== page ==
If you are a playwright hoping to establish more opportunities for your work to be seen, you must commit to promotion.  Don’t wait, hoping one day for that elusive agent.  Don’t make excuses.  Grab the bull by the horns and use the many and varied means available to you now to build a network of people who genuinely want to and are able to help further your work today.  If you’re not familiar with technology, find a convenient teenager to explain Twitter and tweeting.  Offer to edit an English paper in return for her help.  There are too many ways of promoting your work to lose one more day!  After all, your work is wonderful!  Fabulous!  The world needs the insights in your latest play!  It’s not fair of you to keep your light under a bushel basket.  Get out there and let the world know what you have to offer!  You may be surprised when it welcomes you with open arms!


© Kris Bauske 2013. This article may be reproduced only with full attribution to the copyright holder.


  • 09 Oct 2013 8:57 PM | Mahasin D. Shamsid-Deen
    Valuable and insightful. What a wonderful and inspiring article. Thanks for sharing.
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    • 11 Oct 2013 11:35 AM | Kristine Bauske
      And what a kind response! I'm just happy if it helps anyone. There are so many wonderful means of connecting these days. It's a shame if we don't take advantage of all of them!
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  • 10 Oct 2013 6:55 AM | Christine Emmert
    I admire the tone of this opinion. I am more like the friends of hers that find it difficult to self-promote.
    I wasn't inspired, but I am impressed by the remarks made.
    It will always be a struggle to sell one's self for me. But I agree it's the only way to get larger recognition.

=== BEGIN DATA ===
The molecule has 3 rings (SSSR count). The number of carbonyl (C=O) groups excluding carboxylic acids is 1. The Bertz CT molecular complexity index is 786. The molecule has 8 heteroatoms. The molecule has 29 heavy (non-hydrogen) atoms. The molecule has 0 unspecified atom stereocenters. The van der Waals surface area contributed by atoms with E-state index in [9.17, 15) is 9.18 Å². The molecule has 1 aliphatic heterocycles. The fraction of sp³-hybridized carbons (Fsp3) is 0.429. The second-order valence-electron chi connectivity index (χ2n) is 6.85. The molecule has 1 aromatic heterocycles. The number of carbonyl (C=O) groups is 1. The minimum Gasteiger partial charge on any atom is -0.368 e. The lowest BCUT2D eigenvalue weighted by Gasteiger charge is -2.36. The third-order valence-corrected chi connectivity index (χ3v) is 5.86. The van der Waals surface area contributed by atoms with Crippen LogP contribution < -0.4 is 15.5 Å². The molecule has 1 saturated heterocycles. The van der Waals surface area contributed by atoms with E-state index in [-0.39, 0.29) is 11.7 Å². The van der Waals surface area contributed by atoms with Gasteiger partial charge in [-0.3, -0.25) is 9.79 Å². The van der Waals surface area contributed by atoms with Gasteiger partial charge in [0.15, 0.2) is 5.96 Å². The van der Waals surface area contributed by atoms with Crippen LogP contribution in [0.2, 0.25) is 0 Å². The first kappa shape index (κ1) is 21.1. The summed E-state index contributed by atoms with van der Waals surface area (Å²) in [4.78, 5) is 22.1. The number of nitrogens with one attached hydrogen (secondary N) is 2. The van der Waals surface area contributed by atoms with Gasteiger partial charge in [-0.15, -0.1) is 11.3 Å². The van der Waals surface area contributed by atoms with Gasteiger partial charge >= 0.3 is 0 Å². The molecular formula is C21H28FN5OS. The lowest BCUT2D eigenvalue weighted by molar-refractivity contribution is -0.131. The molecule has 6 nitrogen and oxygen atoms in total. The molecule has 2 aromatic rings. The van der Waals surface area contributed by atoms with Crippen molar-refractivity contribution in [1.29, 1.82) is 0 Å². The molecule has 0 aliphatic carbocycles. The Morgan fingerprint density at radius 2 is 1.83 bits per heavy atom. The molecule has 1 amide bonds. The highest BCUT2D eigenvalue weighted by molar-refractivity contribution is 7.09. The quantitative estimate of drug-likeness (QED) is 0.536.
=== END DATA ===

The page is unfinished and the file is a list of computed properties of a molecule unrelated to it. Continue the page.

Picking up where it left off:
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    • 11 Oct 2013 12:07 PM | Kristine Bauske
      Joining LinkedIn or Facebook are really easy. If you only join the basic Playwright groups and get the monthly reminders for submissions, you'll be well ahead of the pack!
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  • 10 Oct 2013 8:58 AM | Donna Hoke
    Thanks, Kris! I couldn't agree more with all of this. I think what flummoxes a lot of us is that we really don't know HOW. I know I don't. I live in a smaller city that does great work, but isn't on the national theater radar. I do Twitter, Linked In and Facebook, but as I have never made the kinds of connections that you're talking about, there are obviously ways I can do it better. While everybody talks about promotion, nobody wants to tell HOW they're doing and who can blame them when the competition is so fierce? Many submit and submit and submit knowing there must be a better way and not quite knowing what that is. Hopefully, your blog opens a discussion about that.
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    • 11 Oct 2013 11:38 AM | Kristine Bauske
      One of the primary ways I connect is to search out artistic directors and producers on LinkedIn. Yes, you will contact 100 people, and maybe 10 will actually make the effort to get to know you and accept your work, but isn't 10% better than 0%? Every new friend in the business is a step in the right direction! Don't be discouraged!
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  • 10 Oct 2013 11:24 AM | Anonymous
    Kris - Thanks for sharing this valuable insight. It's always hard to promote oneself,but you've done it and it's workable. One of my best self promotions is my printed resume, sent with all queries,and of course a website tells visually and verbally of one's work. Keep promoting.
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    • 11 Oct 2013 11:40 AM | Kristine Bauske
      Here's another suggestion I've found valuable ~ the old fashioned hand-written Thank You note. If someone takes the time to read your play and gives you feedback, send them a Thank You note. Make it personal and make it count! If someone helps you get your script to the right person in their organization, send a Thank You note. There are so few hand-written anythings in the world today, they make a positive impact. The person who receives it will remember you with a smile when your name comes up again!